On our way from Dilijan to the southwestern highlands of Tatev, we drove the ancient silk route. Along the way, you can see the remnants of a way of life that hasn’t changed much in many centuries.
We spent the last four days staying in the remote mountain village of Tatev. The site is famous for being home to one of the country’s most cherished religious sites, Tatev monastery. It sits atop a steep mountain cliff, accessible either by a winding, muddy track of road or by boarding a modern ‘wonder’, the Wings of Tatev – the world’s longest cable car. It runs from the mountain top village of Haradzor, over a tall peak and on to Tatev.
I was going to tell you a story of how much Karen enjoyed the cable car ride hundreds of meters above the mountain cliffs. How she giggled with sheer joy as we floated effortlessly above the misty mountains. But of course I can’t. She has a complex relationship to all manner of machines that fly. Nothing on earth was ever going to get Karen onto the “Wings of Tatev”. Especially since it isn’t necessary to experience the beauty. You can drive. And so we did.
Though it’s rural and remote, it is also probably Armenia’s most important tourist destination. It is now seeing many thousands of visitors, most still Armenians or Russian tourists. The tourism is facilitated by the cable car. The vast majority of visitors are day-trippers who come in for selfies at the monastery and some lunch at the nearby café. They rarely venture into the village. But there are plans afoot to change things.
To really see the place, you need to stay at one of Tatev’s few B&Bs. Then you have the village and the monastery to yourselves when the cable car isn’t running. Though it rained every day we were there, it was breathtakingly beautiful, very peaceful and quiet.
We loved it. But we worry about what will happen to these places in Armenia as the global surge in tourism discovers this country and threatens to overwhelm and spoil it, as it has everywhere else.
Our experience of Armenia these past few weeks has really underscored something we’ve learned in all our years of travel to the world’s many corners. Tourism, often viewed as a blessing in countries needing economic development, can also be a curse. What we love so much about travel is often exactly what gets wrecked when tourism reaches a certain point. Armenia remains very much a unique place. People here are still curious about foreign travelers. They are honest and hospitable. They have a unique culture and they are incredibly proud and eager to share it.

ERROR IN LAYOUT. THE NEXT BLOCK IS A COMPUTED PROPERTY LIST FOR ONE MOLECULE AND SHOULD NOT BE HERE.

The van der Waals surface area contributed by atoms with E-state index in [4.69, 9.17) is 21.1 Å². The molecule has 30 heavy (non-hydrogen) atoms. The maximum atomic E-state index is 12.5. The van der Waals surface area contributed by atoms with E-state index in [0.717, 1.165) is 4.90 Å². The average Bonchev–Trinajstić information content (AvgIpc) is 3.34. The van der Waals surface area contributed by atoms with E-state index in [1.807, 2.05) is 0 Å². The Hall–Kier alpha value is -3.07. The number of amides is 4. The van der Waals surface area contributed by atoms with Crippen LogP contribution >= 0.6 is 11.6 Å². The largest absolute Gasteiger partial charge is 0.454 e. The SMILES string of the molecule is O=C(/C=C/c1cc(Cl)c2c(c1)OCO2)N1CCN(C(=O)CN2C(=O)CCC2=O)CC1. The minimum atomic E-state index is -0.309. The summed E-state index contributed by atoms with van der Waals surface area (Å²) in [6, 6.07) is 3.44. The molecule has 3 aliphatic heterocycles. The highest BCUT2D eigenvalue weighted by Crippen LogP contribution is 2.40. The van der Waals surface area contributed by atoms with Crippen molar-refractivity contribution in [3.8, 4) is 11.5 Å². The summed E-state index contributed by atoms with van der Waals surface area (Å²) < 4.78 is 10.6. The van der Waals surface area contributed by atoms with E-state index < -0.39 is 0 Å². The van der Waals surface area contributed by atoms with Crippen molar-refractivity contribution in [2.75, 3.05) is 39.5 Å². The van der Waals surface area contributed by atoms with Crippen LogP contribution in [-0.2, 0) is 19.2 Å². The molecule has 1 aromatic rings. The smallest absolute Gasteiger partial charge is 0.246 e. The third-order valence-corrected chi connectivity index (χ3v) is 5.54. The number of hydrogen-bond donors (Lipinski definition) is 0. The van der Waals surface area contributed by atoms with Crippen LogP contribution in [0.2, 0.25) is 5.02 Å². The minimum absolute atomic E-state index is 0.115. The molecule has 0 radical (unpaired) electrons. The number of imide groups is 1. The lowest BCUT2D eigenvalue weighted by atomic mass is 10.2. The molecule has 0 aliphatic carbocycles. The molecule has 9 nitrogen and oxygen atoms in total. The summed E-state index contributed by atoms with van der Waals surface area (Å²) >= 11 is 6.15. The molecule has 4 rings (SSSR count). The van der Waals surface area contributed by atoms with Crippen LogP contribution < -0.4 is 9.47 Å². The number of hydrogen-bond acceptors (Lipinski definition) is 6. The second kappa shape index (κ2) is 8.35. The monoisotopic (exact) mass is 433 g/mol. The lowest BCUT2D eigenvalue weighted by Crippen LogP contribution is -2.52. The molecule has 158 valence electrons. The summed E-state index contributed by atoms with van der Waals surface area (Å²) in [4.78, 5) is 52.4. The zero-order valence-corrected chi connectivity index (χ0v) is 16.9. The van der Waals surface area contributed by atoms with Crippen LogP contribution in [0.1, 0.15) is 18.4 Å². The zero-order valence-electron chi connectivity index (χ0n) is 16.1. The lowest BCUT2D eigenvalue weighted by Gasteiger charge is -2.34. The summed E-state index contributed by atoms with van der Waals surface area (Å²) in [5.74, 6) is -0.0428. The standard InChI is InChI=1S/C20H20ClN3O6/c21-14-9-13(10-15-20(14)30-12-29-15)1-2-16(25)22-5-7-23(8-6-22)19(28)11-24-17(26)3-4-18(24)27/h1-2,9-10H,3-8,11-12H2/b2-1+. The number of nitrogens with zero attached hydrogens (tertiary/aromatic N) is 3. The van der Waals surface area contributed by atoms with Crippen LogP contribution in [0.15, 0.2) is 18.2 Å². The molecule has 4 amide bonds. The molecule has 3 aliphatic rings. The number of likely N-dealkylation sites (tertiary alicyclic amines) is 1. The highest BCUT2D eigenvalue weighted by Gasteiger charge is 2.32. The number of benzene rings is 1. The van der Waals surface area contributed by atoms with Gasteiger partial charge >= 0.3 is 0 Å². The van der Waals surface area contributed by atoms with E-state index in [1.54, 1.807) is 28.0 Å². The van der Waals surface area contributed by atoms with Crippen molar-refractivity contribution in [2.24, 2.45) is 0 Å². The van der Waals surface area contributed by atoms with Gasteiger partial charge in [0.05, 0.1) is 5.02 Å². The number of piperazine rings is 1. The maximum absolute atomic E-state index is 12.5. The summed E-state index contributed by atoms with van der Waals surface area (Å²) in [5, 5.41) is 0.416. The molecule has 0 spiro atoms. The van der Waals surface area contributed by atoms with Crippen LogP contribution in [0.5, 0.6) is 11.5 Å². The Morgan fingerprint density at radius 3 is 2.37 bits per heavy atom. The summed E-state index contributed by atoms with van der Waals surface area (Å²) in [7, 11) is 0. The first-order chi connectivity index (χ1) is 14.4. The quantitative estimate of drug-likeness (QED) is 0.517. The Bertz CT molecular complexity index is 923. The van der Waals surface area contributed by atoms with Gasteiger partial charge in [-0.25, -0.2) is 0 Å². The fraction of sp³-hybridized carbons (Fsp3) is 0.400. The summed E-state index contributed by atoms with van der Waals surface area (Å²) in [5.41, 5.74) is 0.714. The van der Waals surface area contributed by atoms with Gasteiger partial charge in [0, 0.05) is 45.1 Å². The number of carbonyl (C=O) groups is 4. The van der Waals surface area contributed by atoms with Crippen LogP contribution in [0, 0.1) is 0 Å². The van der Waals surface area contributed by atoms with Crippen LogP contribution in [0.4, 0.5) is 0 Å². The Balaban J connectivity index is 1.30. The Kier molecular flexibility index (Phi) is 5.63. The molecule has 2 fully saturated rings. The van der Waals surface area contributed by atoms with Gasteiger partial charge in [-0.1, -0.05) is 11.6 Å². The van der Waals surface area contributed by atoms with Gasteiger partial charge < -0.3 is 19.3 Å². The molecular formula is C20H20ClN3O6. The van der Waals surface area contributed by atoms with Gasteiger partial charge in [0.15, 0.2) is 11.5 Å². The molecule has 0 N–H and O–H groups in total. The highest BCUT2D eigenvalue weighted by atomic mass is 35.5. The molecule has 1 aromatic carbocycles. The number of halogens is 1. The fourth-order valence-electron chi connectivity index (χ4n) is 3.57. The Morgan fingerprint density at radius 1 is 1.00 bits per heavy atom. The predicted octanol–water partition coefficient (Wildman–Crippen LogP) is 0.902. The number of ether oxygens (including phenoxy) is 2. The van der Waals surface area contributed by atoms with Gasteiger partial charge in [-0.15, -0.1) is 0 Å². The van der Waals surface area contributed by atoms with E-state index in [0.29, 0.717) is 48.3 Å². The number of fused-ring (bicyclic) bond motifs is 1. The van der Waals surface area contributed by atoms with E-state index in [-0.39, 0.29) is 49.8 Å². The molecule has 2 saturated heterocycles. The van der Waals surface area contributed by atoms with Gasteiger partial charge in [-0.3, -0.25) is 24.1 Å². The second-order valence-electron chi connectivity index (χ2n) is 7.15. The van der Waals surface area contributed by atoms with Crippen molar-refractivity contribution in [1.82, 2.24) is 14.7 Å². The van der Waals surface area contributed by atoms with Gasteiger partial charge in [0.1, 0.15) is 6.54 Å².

But if the country doesn’t carefully manage the inevitable inflows of European, North American, and Asian tourists, they will suffer the fate of many other places like Spain and Italy, Thailand, Nepal, and Burma. A collective cynicism can set in among local people as they experience the economic inflation and vertical integration created by corporate tourism. The benefits often don’t get evenly spread. Added to the feeling of being overwhelmed by outsiders in your own country, and it’s a recipe for turning historically important and culturally authentic places into cartoon parodies of themselves.
Anthony Bourdain always seemed to have an intuitive understanding of this. We’ve often felt a sort of fellowship with him. Not of course in the way he drank or smoked or yammered on about how much he hated vegetarians; but in his presentation of travel. Bourdain forced his viewers to think about the social, economic and cultural context of the places he highlighted. He never shied away from the other side of history, the non-gratifying, and not selfie-worthy side of the places he visited. Whether it was the horror of Pol Pot and the Khmer Rouge or the atrocities committed by Americans in Vietnam, the ongoing brutality and complexity of occupation in Palestine, the insanity and state terror of the military junta of Burma, he always presented the underbelly along with the polished insta-worthy image of a country. He focused on ordinary people and their stories.
Often, he also confronted the unpleasant realities of modern tourism and its effect on local cultures. It’s what set him apart from the food and travel spam that dominates cable and the Internet. And for that we always appreciated his work.
If you’re listening, and you travel slowly and long enough, with your heart open, it will force you to confront the reality of the world. You can’t avoid what you embrace on its own terms. Travel shouldn’t make us despair; rather it makes us more aware. For all that Parts Unknown was series of long monologues, Bourdain was actually a listener at heart: “Travel isn’t always pretty,” he once said.
“It isn’t always comfortable. Sometimes it hurts, it even breaks your heart. But that’s okay. The journey changes you; it should change you. It leaves marks on your memory, on your consciousness, on your heart, and on your body. You take something with you. Hopefully, you leave something good behind.”
We leave Armenia tomorrow a little reluctantly. We’re taking many things with us. I think also we’re leaving a little of ourselves behind. Hopefully some of the good parts.